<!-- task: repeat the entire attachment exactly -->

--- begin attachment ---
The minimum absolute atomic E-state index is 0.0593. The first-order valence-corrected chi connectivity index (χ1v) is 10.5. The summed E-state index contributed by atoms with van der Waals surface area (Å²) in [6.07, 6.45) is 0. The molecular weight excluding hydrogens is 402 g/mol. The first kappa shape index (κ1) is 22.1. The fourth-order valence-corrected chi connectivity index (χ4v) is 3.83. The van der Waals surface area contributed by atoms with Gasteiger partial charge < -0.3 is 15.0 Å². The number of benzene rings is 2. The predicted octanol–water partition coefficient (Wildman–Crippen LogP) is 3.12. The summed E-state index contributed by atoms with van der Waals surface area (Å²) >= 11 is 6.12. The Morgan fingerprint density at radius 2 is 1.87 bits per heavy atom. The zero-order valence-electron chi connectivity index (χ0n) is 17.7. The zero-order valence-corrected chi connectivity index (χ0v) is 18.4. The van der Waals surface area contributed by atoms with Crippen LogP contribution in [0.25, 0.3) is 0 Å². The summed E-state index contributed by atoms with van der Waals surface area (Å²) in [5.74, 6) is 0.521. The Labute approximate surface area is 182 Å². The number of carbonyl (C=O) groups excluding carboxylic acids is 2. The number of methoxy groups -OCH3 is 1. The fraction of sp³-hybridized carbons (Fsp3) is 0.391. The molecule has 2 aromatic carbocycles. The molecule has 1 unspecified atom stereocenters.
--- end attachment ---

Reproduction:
The minimum absolute atomic E-state index is 0.0593. The first-order valence-corrected chi connectivity index (χ1v) is 10.5. The summed E-state index contributed by atoms with van der Waals surface area (Å²) in [6.07, 6.45) is 0. The molecular weight excluding hydrogens is 402 g/mol. The first kappa shape index (κ1) is 22.1. The fourth-order valence-corrected chi connectivity index (χ4v) is 3.83. The van der Waals surface area contributed by atoms with Gasteiger partial charge < -0.3 is 15.0 Å². The number of benzene rings is 2. The predicted octanol–water partition coefficient (Wildman–Crippen LogP) is 3.12. The summed E-state index contributed by atoms with van der Waals surface area (Å²) >= 11 is 6.12. The Morgan fingerprint density at radius 2 is 1.87 bits per heavy atom. The zero-order valence-electron chi connectivity index (χ0n) is 17.7. The zero-order valence-corrected chi connectivity index (χ0v) is 18.4. The van der Waals surface area contributed by atoms with Crippen LogP contribution in [0.25, 0.3) is 0 Å². The summed E-state index contributed by atoms with van der Waals surface area (Å²) in [5.74, 6) is 0.521. The Labute approximate surface area is 182 Å². The number of carbonyl (C=O) groups excluding carboxylic acids is 2. The number of methoxy groups -OCH3 is 1. The fraction of sp³-hybridized carbons (Fsp3) is 0.391. The molecule has 2 aromatic carbocycles. The molecule has 1 unspecified atom stereocenters.